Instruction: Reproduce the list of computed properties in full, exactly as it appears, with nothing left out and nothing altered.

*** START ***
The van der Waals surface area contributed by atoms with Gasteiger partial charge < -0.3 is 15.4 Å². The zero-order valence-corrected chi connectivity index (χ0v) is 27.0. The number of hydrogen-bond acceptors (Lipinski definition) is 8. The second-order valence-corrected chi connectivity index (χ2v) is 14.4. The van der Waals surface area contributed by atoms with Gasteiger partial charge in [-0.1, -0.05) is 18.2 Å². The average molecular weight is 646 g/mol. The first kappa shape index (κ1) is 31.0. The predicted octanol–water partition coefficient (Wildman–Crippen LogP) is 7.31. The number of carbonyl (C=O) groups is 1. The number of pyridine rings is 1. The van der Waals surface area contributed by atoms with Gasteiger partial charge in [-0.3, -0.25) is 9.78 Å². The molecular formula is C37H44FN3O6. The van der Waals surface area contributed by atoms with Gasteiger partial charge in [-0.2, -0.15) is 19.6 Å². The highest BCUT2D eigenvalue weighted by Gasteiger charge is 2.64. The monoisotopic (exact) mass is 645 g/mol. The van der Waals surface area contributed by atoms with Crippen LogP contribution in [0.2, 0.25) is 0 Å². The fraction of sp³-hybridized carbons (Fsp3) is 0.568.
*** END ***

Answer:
The van der Waals surface area contributed by atoms with Gasteiger partial charge < -0.3 is 15.4 Å². The zero-order valence-corrected chi connectivity index (χ0v) is 27.0. The number of hydrogen-bond acceptors (Lipinski definition) is 8. The second-order valence-corrected chi connectivity index (χ2v) is 14.4. The van der Waals surface area contributed by atoms with Gasteiger partial charge in [-0.1, -0.05) is 18.2 Å². The average molecular weight is 646 g/mol. The first kappa shape index (κ1) is 31.0. The predicted octanol–water partition coefficient (Wildman–Crippen LogP) is 7.31. The number of carbonyl (C=O) groups is 1. The number of pyridine rings is 1. The van der Waals surface area contributed by atoms with Gasteiger partial charge in [-0.3, -0.25) is 9.78 Å². The molecular formula is C37H44FN3O6. The van der Waals surface area contributed by atoms with Gasteiger partial charge in [-0.2, -0.15) is 19.6 Å². The highest BCUT2D eigenvalue weighted by Gasteiger charge is 2.64. The monoisotopic (exact) mass is 645 g/mol. The van der Waals surface area contributed by atoms with Crippen LogP contribution in [0.2, 0.25) is 0 Å². The fraction of sp³-hybridized carbons (Fsp3) is 0.568.